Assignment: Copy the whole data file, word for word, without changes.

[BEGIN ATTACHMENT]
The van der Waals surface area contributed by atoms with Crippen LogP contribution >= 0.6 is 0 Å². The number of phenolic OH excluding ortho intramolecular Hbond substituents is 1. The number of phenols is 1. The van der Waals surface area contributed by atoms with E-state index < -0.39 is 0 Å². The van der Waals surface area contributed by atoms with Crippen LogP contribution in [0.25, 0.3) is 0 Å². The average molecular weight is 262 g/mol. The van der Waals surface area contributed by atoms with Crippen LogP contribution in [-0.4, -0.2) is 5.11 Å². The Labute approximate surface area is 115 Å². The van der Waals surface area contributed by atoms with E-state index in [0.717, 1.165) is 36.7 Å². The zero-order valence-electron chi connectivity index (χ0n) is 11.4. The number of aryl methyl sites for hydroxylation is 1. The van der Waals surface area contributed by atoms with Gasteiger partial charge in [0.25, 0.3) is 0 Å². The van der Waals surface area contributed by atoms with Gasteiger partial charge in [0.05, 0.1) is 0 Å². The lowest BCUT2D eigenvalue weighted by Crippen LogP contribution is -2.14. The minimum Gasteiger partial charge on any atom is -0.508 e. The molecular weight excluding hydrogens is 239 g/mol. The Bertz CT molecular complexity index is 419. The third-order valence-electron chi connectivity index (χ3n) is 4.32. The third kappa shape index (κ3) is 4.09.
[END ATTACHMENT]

The van der Waals surface area contributed by atoms with Crippen LogP contribution >= 0.6 is 0 Å². The number of phenolic OH excluding ortho intramolecular Hbond substituents is 1. The number of phenols is 1. The van der Waals surface area contributed by atoms with E-state index < -0.39 is 0 Å². The van der Waals surface area contributed by atoms with Crippen LogP contribution in [0.25, 0.3) is 0 Å². The average molecular weight is 262 g/mol. The van der Waals surface area contributed by atoms with Crippen LogP contribution in [-0.4, -0.2) is 5.11 Å². The Labute approximate surface area is 115 Å². The van der Waals surface area contributed by atoms with E-state index in [0.717, 1.165) is 36.7 Å². The zero-order valence-electron chi connectivity index (χ0n) is 11.4. The number of aryl methyl sites for hydroxylation is 1. The van der Waals surface area contributed by atoms with Gasteiger partial charge in [0.25, 0.3) is 0 Å². The van der Waals surface area contributed by atoms with Gasteiger partial charge in [0.05, 0.1) is 0 Å². The lowest BCUT2D eigenvalue weighted by Crippen LogP contribution is -2.14. The minimum Gasteiger partial charge on any atom is -0.508 e. The molecular weight excluding hydrogens is 239 g/mol. The Bertz CT molecular complexity index is 419. The third-order valence-electron chi connectivity index (χ3n) is 4.32. The third kappa shape index (κ3) is 4.09.